- hybrid (1) (remove)
- Functional Cylindrical Polymer Brushes and Their Hybrids with Inorganic Nanoparticles (2008)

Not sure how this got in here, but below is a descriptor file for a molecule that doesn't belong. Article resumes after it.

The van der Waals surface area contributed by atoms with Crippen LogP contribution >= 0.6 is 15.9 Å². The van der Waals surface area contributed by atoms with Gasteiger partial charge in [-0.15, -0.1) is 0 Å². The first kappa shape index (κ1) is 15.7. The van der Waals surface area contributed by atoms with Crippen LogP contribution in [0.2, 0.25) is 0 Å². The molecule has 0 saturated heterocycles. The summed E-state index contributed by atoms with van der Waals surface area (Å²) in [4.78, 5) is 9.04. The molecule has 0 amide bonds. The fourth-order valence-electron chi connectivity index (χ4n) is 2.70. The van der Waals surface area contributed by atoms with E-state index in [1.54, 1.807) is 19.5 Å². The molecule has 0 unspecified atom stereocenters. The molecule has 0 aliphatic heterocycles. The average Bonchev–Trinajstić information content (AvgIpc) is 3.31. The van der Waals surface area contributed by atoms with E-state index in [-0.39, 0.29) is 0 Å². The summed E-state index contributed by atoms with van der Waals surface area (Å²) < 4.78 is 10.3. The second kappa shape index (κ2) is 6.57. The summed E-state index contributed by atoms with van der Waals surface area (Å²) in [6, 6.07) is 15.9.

- Various cylindrical polymer brushes were synthesized via a grafting-from strategy. Very long poly(2-hydroxylethyl methacrylate) backbones of the brushes were prepared by anionic polymerization (DPn=1500), esterified with an ATRP initiator, and subsequently the side-chains were grafted by atom transfer radical polymerizations (ATRP). Cylindrical brushes with different architectures, such as brushes of single component, double-grafted brushes and core-shell brushes, were built according to the need of applications. A number of functional monomers were involved in the preparations of the brushes, providing possibilities for further functionalizations and uses. Nano-hybrids comprising organic cylindrical brushes and inorganic nanoparticles such as magnetite and polyhedral oligomeric silsesquioxane (POSS) were fabricated through non-covalent inclusion and covalent attachment respectively. Double-grafted poly(lauryl methacrylate) brushes carry side-chains containing dodecyl short grafts. The long alkyl chains provided good solubility in hydro-carbon solvents like n-hexane and paraffin oil. DSC measurements revealed that they undergo side-chain crystallizations. Grafting of N,N-dimethylaminoethyl methacrylate (DMAEMA) to the macro-initiator by ATRP yielded weak polyelectrolyte cylindrical brushes. They showed responsiveness to pH and salinity in solution. Strong cationic polyelectrolyte brushes were obtained by further quaternization of the PDMAEMA brushes. Their responses to counterions of different valencies were investigated. The addition of a sufficient amount of mono-valent salt induced the collapse of these brushes. When di- and tri-valent counterions were added, helical transition morphologies were recorded before the brushes collapsed into sphere-like structures. Special trivalent counterions, which can change valency through photo-aquation reactions, allowed switching the morphologies of the cationic brushes from worms to globules and back to worms. The morphologies of the cationic brushes could also be tuned by forming ionic complexes with the anionic surfactant sodium dedecyl sulfonate (SDS) and supramolecular inclusion complexes between cyclodextrins (CDs) and SDS. The brushes underwent transitions from worms, over pearl-necklace structures to totally collapsed spheres when SDS was added. Introducing alpha- or beta-cyclodextrins could bring the collapsed spheres back to worms. Adamantyl ammonium chloride, a more competitive inclusion agent, deprived SDS of CDs, and re-induced the spherical collapse of the brushes. The morphologies of the cationic brushes could be regulated in a similar way by forming inter-polyelectrolyte complexes (IPECs) with anionic linear poly(sodium styrene sulfonate) (PSS) in highly diluted solutions. Worm-to-sphere switching with helix-like transition states was also observed. A new strategy for the direct preparation of strong anionic polyelectrolyte cylindrical brushes without protection was introduced by forming supramolecular complexes between the monomer potassium sulfopropyl methacrylate (SPMA) and crown ether 18-crown-6 in DMSO using ATRP for the grafting-from processes. Well-defined worm-like morphologies were proven by atomic force microscopy (AFM) and cryogenic transmission microscopy (cryo-TEM). Water soluble double-hydrophilic core-shell cylindrical brushes were prepared and showed pH responsiveness. Magnetic hybrid cylinders were formed by introducing magnetite nanoparticles into the core. They could be aligned on a large scale on the substrates by applying magnetic fields. Finally, single-molecular hybrid cylinders were created by covalently attaching thiol-functionalized polyhedral oligomeric silsequioxane (POSS) to poly(glycidyl methacrylate) brushes. Their pyrolysis in air resulted in porous silica materials.